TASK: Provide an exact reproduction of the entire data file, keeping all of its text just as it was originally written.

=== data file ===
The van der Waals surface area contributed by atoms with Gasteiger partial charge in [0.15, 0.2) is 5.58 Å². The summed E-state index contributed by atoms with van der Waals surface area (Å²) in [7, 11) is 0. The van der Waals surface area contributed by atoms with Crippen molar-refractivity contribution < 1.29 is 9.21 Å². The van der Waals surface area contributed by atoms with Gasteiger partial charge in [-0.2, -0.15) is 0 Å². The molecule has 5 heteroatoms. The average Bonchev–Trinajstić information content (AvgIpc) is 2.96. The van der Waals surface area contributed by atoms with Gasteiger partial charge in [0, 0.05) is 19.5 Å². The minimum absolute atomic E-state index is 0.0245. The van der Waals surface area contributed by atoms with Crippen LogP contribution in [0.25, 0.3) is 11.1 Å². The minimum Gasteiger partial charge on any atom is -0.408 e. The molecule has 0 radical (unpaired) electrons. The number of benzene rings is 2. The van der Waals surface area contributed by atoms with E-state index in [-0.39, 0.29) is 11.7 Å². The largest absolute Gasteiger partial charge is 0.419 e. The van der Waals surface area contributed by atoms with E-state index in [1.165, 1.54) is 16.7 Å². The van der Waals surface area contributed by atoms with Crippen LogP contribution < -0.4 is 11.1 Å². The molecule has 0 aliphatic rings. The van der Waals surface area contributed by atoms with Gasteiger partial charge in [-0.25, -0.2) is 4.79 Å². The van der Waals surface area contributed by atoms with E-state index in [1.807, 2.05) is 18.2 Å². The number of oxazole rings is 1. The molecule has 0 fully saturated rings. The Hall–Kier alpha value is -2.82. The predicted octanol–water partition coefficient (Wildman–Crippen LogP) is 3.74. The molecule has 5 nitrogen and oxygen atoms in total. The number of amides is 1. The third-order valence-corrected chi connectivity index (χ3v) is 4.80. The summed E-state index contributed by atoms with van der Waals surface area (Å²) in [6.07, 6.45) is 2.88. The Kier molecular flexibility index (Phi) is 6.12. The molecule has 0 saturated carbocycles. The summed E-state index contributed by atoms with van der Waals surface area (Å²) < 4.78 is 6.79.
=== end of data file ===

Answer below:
The van der Waals surface area contributed by atoms with Gasteiger partial charge in [0.15, 0.2) is 5.58 Å². The summed E-state index contributed by atoms with van der Waals surface area (Å²) in [7, 11) is 0. The van der Waals surface area contributed by atoms with Crippen molar-refractivity contribution < 1.29 is 9.21 Å². The van der Waals surface area contributed by atoms with Gasteiger partial charge in [-0.2, -0.15) is 0 Å². The molecule has 5 heteroatoms. The average Bonchev–Trinajstić information content (AvgIpc) is 2.96. The van der Waals surface area contributed by atoms with Gasteiger partial charge in [0, 0.05) is 19.5 Å². The minimum absolute atomic E-state index is 0.0245. The van der Waals surface area contributed by atoms with Crippen LogP contribution in [0.25, 0.3) is 11.1 Å². The minimum Gasteiger partial charge on any atom is -0.408 e. The molecule has 0 radical (unpaired) electrons. The number of benzene rings is 2. The van der Waals surface area contributed by atoms with E-state index in [-0.39, 0.29) is 11.7 Å². The largest absolute Gasteiger partial charge is 0.419 e. The van der Waals surface area contributed by atoms with E-state index in [1.165, 1.54) is 16.7 Å². The van der Waals surface area contributed by atoms with Crippen LogP contribution < -0.4 is 11.1 Å². The molecule has 0 aliphatic rings. The van der Waals surface area contributed by atoms with Gasteiger partial charge in [-0.25, -0.2) is 4.79 Å². The van der Waals surface area contributed by atoms with E-state index in [1.807, 2.05) is 18.2 Å². The number of oxazole rings is 1. The molecule has 0 fully saturated rings. The Hall–Kier alpha value is -2.82. The predicted octanol–water partition coefficient (Wildman–Crippen LogP) is 3.74. The molecule has 5 nitrogen and oxygen atoms in total. The number of amides is 1. The third-order valence-corrected chi connectivity index (χ3v) is 4.80. The summed E-state index contributed by atoms with van der Waals surface area (Å²) in [6.07, 6.45) is 2.88. The Kier molecular flexibility index (Phi) is 6.12. The molecule has 0 saturated carbocycles. The summed E-state index contributed by atoms with van der Waals surface area (Å²) < 4.78 is 6.79.